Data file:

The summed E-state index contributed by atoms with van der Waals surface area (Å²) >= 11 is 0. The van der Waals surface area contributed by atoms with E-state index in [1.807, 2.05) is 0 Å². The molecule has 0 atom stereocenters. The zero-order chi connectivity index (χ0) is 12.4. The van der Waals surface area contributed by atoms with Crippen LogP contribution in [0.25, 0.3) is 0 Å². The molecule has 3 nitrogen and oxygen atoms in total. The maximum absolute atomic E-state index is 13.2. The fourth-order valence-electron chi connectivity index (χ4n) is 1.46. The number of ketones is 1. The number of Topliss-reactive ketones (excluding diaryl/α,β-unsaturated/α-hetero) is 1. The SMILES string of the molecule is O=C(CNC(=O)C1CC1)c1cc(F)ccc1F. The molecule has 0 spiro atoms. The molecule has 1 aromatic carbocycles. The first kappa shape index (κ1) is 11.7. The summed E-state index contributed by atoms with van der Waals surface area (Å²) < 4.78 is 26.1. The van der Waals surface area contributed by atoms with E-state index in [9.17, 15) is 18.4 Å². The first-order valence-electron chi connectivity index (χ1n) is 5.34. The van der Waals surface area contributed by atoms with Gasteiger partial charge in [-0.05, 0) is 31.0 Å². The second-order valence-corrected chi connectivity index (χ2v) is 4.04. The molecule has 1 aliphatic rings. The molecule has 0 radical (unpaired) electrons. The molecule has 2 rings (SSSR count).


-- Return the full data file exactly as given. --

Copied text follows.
The summed E-state index contributed by atoms with van der Waals surface area (Å²) >= 11 is 0. The van der Waals surface area contributed by atoms with E-state index in [1.807, 2.05) is 0 Å². The molecule has 0 atom stereocenters. The zero-order chi connectivity index (χ0) is 12.4. The van der Waals surface area contributed by atoms with Crippen LogP contribution in [0.25, 0.3) is 0 Å². The molecule has 3 nitrogen and oxygen atoms in total. The maximum absolute atomic E-state index is 13.2. The fourth-order valence-electron chi connectivity index (χ4n) is 1.46. The number of ketones is 1. The number of Topliss-reactive ketones (excluding diaryl/α,β-unsaturated/α-hetero) is 1. The SMILES string of the molecule is O=C(CNC(=O)C1CC1)c1cc(F)ccc1F. The molecule has 0 spiro atoms. The molecule has 1 aromatic carbocycles. The first kappa shape index (κ1) is 11.7. The summed E-state index contributed by atoms with van der Waals surface area (Å²) < 4.78 is 26.1. The van der Waals surface area contributed by atoms with E-state index in [9.17, 15) is 18.4 Å². The first-order valence-electron chi connectivity index (χ1n) is 5.34. The van der Waals surface area contributed by atoms with Gasteiger partial charge in [-0.05, 0) is 31.0 Å². The second-order valence-corrected chi connectivity index (χ2v) is 4.04. The molecule has 1 aliphatic rings. The molecule has 0 radical (unpaired) electrons. The molecule has 2 rings (SSSR count).